Consistently praised for his "inspired pairing of author and subject" James Atlas, editor of the acclaimed Penguin Lives Series, made one of his best matches when he paired Carol Shields with Jane Austen. For, reminiscent of her predecessor, Shields has been "lauded for her keen eye on the nuances of women's lives" prompting Atlas himself to exclaim, "She is our Jane Austen!" Atlas began his monumental project with the intention of modifying the genre of biography in order to address some of what he considers to be its inherent problems, specifically its traditionally cumbersome length as well as the distortion of factual information that each biographer inevitably brings with his or her highly subjective interpretation. These changes have resulted in the production of slim "biographies crafted more like novels, blending the style of fiction with the substance of fact."
As the author of the Pulitzer-prize winning novel, The Stone Diaries, Shields has also raised questions about the genre of biography, asking "What is the sum of life? Even when we tell our own life stories, we make alterations, we imagine ourselves through the gaps." Her exploration of the genre in that novel takes the form of what can be called a fictional biography, a "mock biography" of Daisy Goodwill Flett that leaves the reader convinced of the reality of the author's fictional creation. Thus the genre can work both ways, for what Shields aims to record in fiction and in biography is "the genuine arc of a human life," wisely acknowledging the interactive qualities of each genre in that "biography is subject to warps and gaps and gasps of admiration or condemnation, but fiction respects the human trajectory."
In accordance with this perspective, both Shields and Atlas are "on the same page" purpose-wise. In fact, we could say that this is the only kind of biography that can be done of Jane Austen. With so little in the way of facts and artefacts left behind, Austen's life will always be an enigma. Her life is riddled with gaps¨there is no diary, no photo, no voice recording and all but 160 of her letters survive, the others burned by her sister Cassandra who no doubt "edited" the most revealing. Shields's methodology follows suit as she "weaving information from here and there," offers a cautious surmise never assuming to have "caught" her subject in a determinate phrase and often allowing differing views to stand. Well-versed in the biographies of Austen from the memoirs of the author's nephew, James-Edward Austen-Leigh, analytical biographies such as Tony Tanner's 1986 publication, those of Honan Park (1987) and John Halperin (1984) and the two most recent publications by Claire Tomalin (1997) and David Nokes (1997), Shields positions herself in a dynamic context that allows the various "lives" to resonate with each other.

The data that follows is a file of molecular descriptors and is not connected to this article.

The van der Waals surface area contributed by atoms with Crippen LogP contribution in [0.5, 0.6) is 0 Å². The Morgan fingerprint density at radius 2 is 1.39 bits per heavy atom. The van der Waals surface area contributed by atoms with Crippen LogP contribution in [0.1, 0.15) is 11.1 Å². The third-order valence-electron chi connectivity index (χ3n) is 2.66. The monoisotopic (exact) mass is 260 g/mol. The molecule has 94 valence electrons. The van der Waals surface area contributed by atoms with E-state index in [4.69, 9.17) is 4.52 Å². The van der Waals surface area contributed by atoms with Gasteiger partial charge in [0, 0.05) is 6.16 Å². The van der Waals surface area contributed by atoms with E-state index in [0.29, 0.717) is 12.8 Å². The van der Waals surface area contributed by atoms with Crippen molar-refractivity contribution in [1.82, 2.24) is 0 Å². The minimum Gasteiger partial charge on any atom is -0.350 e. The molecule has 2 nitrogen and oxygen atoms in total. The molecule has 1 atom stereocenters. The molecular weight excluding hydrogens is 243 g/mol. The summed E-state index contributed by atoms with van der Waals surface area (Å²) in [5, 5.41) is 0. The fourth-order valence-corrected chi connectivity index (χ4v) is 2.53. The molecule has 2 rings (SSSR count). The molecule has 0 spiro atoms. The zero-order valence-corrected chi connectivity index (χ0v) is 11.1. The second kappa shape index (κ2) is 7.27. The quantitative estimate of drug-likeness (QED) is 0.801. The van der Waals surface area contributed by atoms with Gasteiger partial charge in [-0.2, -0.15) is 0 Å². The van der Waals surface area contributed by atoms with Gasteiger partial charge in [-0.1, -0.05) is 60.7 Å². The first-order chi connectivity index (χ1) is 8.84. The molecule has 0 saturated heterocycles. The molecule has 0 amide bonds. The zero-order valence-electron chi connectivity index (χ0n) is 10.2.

In the end, Shields emphatically reminds us, "what matters is the novels themselves, not the day-to-day life of the author, the cups of tea she sipped with her neighbours, the cream cakes she bought at a bakery." "Even," Shields adds provocatively, "her extraordinarily revealing letters must be separated¨somehow¨from the works of fiction that have survived." Austen's formidable contribution lies in her transforming the novel by bringing a psychological element to it that readers expect today. And, of course, by creating a new kind of heroine¨those most memorable women¨Emma Woodhouse, Elizabeth Bennett, Fanny Price and Anne Elliott who reinvent themselves through love in the most interesting and complicated ways. But fiction, Shields emphasizes, "does not flow directly from a novelist's experience; it comes, rather, from her imagination." Thus we cannot assume that "Austen's heroines are images of herself, for the point of literary biography is to throw light on a writer's works, rather than combing the works to re-create the author." "The two Šaccounts','' Shields continues, "¨the life and the work¨will always lack congruency and will appear sometimes to be in complete contradiction." Thus, Shields is cautious in making conjectures about the "facts" of her life such as the way in which the parsonage at Steventon, her mother, eight children, Jane's sister and six brothers influenced Jane's temperament and her choices. The numerous male siblings offered Jane and her sister a much more robust kind of recreation than other girls of the period. Shields speculates that "such a childhood may well have given her understanding and sympathy for the way in which young male energy is transformed into gentleness and gallantry, a characteristic of all her male heroes." Jane's home was marked by "warmth and respect" where Jane had her "books, her pianoforte, and her needlework," a fact that supports her preference to live there rather than at boarding school. Interesting neighbours were inspiring¨Anne Lefroy, and her brother James, her French-speaking cousin Eliza bringing with her a dose of French worldliness¨manners, books, and attitudes. All of these facts, according to Shields, enter the fictional world obliquely arising from "all that was immediately knowable [to Jane]: families, love affairs, birth and death, boredom and passion, the texture of the quotidian set side by side with the extremities of the human spirit." And it is Jane Austen's acute perception that transforms the daily dramas of her life into the marvelously conceived dramas of her fiction.